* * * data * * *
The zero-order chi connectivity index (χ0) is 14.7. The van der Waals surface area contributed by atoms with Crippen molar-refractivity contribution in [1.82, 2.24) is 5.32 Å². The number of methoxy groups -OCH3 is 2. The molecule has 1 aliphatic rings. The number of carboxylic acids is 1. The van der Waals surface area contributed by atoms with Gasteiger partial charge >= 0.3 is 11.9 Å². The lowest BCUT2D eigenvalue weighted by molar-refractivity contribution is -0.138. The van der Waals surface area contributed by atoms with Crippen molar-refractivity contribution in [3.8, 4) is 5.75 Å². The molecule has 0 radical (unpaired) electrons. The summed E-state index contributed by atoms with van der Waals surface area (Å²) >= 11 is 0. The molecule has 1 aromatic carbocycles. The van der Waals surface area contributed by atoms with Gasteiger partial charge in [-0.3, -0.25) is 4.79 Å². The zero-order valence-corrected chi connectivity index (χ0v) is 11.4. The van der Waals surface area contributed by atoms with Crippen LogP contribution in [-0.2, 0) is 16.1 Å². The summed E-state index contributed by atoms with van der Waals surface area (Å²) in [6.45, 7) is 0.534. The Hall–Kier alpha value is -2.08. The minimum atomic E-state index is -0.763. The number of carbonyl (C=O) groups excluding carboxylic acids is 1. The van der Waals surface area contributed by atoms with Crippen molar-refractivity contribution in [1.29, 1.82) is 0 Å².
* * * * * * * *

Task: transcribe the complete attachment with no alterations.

The zero-order chi connectivity index (χ0) is 14.7. The van der Waals surface area contributed by atoms with Crippen molar-refractivity contribution in [1.82, 2.24) is 5.32 Å². The number of methoxy groups -OCH3 is 2. The molecule has 1 aliphatic rings. The number of carboxylic acids is 1. The van der Waals surface area contributed by atoms with Gasteiger partial charge >= 0.3 is 11.9 Å². The lowest BCUT2D eigenvalue weighted by molar-refractivity contribution is -0.138. The van der Waals surface area contributed by atoms with Crippen molar-refractivity contribution in [3.8, 4) is 5.75 Å². The molecule has 0 radical (unpaired) electrons. The summed E-state index contributed by atoms with van der Waals surface area (Å²) >= 11 is 0. The molecule has 1 aromatic carbocycles. The van der Waals surface area contributed by atoms with Gasteiger partial charge in [-0.3, -0.25) is 4.79 Å². The zero-order valence-corrected chi connectivity index (χ0v) is 11.4. The van der Waals surface area contributed by atoms with Crippen LogP contribution in [-0.2, 0) is 16.1 Å². The summed E-state index contributed by atoms with van der Waals surface area (Å²) in [6.45, 7) is 0.534. The Hall–Kier alpha value is -2.08. The minimum atomic E-state index is -0.763. The number of carbonyl (C=O) groups excluding carboxylic acids is 1. The van der Waals surface area contributed by atoms with Crippen molar-refractivity contribution in [1.29, 1.82) is 0 Å².